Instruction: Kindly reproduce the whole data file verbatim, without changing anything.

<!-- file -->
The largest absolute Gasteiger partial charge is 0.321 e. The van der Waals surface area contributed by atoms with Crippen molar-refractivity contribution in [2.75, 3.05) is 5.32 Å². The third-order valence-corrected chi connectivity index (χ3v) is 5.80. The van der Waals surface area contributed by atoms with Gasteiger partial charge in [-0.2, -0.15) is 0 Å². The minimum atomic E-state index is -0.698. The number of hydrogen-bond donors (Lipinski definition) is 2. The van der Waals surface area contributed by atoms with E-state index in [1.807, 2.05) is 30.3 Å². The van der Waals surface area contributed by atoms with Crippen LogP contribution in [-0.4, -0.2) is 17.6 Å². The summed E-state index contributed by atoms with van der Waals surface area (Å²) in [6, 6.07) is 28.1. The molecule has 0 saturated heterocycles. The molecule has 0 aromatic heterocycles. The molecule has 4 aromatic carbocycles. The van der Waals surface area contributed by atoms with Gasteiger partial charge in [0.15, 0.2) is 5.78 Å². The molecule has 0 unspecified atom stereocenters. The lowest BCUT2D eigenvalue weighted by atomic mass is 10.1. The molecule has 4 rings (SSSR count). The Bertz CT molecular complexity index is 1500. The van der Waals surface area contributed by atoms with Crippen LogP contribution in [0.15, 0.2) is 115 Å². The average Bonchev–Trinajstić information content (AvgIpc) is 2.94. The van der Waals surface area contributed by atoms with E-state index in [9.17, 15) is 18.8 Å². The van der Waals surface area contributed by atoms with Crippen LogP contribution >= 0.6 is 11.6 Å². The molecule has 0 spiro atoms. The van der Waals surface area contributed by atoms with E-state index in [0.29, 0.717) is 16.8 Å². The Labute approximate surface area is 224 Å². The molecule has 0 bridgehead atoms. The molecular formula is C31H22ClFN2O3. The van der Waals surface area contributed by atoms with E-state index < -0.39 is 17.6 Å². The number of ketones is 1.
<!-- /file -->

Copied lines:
The largest absolute Gasteiger partial charge is 0.321 e. The van der Waals surface area contributed by atoms with Crippen molar-refractivity contribution in [2.75, 3.05) is 5.32 Å². The third-order valence-corrected chi connectivity index (χ3v) is 5.80. The van der Waals surface area contributed by atoms with Gasteiger partial charge in [-0.2, -0.15) is 0 Å². The minimum atomic E-state index is -0.698. The number of hydrogen-bond donors (Lipinski definition) is 2. The van der Waals surface area contributed by atoms with E-state index in [1.807, 2.05) is 30.3 Å². The van der Waals surface area contributed by atoms with Crippen LogP contribution in [-0.4, -0.2) is 17.6 Å². The summed E-state index contributed by atoms with van der Waals surface area (Å²) in [6, 6.07) is 28.1. The molecule has 0 saturated heterocycles. The molecule has 0 aromatic heterocycles. The molecule has 4 aromatic carbocycles. The van der Waals surface area contributed by atoms with Gasteiger partial charge in [0.15, 0.2) is 5.78 Å². The molecule has 0 unspecified atom stereocenters. The lowest BCUT2D eigenvalue weighted by atomic mass is 10.1. The molecule has 4 rings (SSSR count). The Bertz CT molecular complexity index is 1500. The van der Waals surface area contributed by atoms with Crippen LogP contribution in [0.15, 0.2) is 115 Å². The average Bonchev–Trinajstić information content (AvgIpc) is 2.94. The van der Waals surface area contributed by atoms with E-state index in [9.17, 15) is 18.8 Å². The van der Waals surface area contributed by atoms with Crippen LogP contribution >= 0.6 is 11.6 Å². The molecule has 0 spiro atoms. The van der Waals surface area contributed by atoms with E-state index in [0.29, 0.717) is 16.8 Å². The Labute approximate surface area is 224 Å². The molecule has 0 bridgehead atoms. The molecular formula is C31H22ClFN2O3. The van der Waals surface area contributed by atoms with E-state index < -0.39 is 17.6 Å². The number of ketones is 1.